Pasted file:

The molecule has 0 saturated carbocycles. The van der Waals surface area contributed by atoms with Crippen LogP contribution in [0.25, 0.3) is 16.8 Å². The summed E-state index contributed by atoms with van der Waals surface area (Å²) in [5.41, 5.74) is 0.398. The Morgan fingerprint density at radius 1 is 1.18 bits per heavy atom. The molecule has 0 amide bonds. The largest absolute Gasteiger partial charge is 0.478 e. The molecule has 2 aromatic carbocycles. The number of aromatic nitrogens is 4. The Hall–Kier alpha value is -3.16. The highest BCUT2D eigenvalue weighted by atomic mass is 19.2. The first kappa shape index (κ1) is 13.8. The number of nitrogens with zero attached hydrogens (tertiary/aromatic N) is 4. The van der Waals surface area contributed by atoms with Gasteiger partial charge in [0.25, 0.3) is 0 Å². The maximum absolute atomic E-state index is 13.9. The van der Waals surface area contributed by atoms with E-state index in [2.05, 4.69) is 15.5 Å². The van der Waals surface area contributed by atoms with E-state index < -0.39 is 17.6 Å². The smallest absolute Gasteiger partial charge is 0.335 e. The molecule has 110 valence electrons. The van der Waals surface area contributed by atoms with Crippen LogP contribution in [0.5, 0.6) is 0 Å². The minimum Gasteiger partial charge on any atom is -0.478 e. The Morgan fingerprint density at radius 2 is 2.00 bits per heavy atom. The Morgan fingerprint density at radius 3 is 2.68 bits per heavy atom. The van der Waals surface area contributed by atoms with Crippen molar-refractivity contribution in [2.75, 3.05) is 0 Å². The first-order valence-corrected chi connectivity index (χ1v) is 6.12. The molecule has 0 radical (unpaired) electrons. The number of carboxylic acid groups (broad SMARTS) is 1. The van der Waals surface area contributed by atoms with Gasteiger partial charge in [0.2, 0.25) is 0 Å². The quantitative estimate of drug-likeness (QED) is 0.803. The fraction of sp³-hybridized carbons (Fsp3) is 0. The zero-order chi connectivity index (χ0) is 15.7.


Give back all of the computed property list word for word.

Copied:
The molecule has 0 saturated carbocycles. The van der Waals surface area contributed by atoms with Crippen LogP contribution in [0.25, 0.3) is 16.8 Å². The summed E-state index contributed by atoms with van der Waals surface area (Å²) in [5.41, 5.74) is 0.398. The Morgan fingerprint density at radius 1 is 1.18 bits per heavy atom. The molecule has 0 amide bonds. The largest absolute Gasteiger partial charge is 0.478 e. The molecule has 2 aromatic carbocycles. The number of aromatic nitrogens is 4. The Hall–Kier alpha value is -3.16. The highest BCUT2D eigenvalue weighted by atomic mass is 19.2. The first kappa shape index (κ1) is 13.8. The number of nitrogens with zero attached hydrogens (tertiary/aromatic N) is 4. The van der Waals surface area contributed by atoms with Gasteiger partial charge in [0.25, 0.3) is 0 Å². The maximum absolute atomic E-state index is 13.9. The van der Waals surface area contributed by atoms with E-state index in [2.05, 4.69) is 15.5 Å². The van der Waals surface area contributed by atoms with E-state index < -0.39 is 17.6 Å². The smallest absolute Gasteiger partial charge is 0.335 e. The molecule has 110 valence electrons. The van der Waals surface area contributed by atoms with Crippen LogP contribution in [0.5, 0.6) is 0 Å². The minimum Gasteiger partial charge on any atom is -0.478 e. The Morgan fingerprint density at radius 2 is 2.00 bits per heavy atom. The Morgan fingerprint density at radius 3 is 2.68 bits per heavy atom. The van der Waals surface area contributed by atoms with Crippen molar-refractivity contribution in [2.75, 3.05) is 0 Å². The first-order valence-corrected chi connectivity index (χ1v) is 6.12. The molecule has 0 radical (unpaired) electrons. The number of carboxylic acid groups (broad SMARTS) is 1. The van der Waals surface area contributed by atoms with Gasteiger partial charge in [0.2, 0.25) is 0 Å². The quantitative estimate of drug-likeness (QED) is 0.803. The fraction of sp³-hybridized carbons (Fsp3) is 0. The zero-order chi connectivity index (χ0) is 15.7.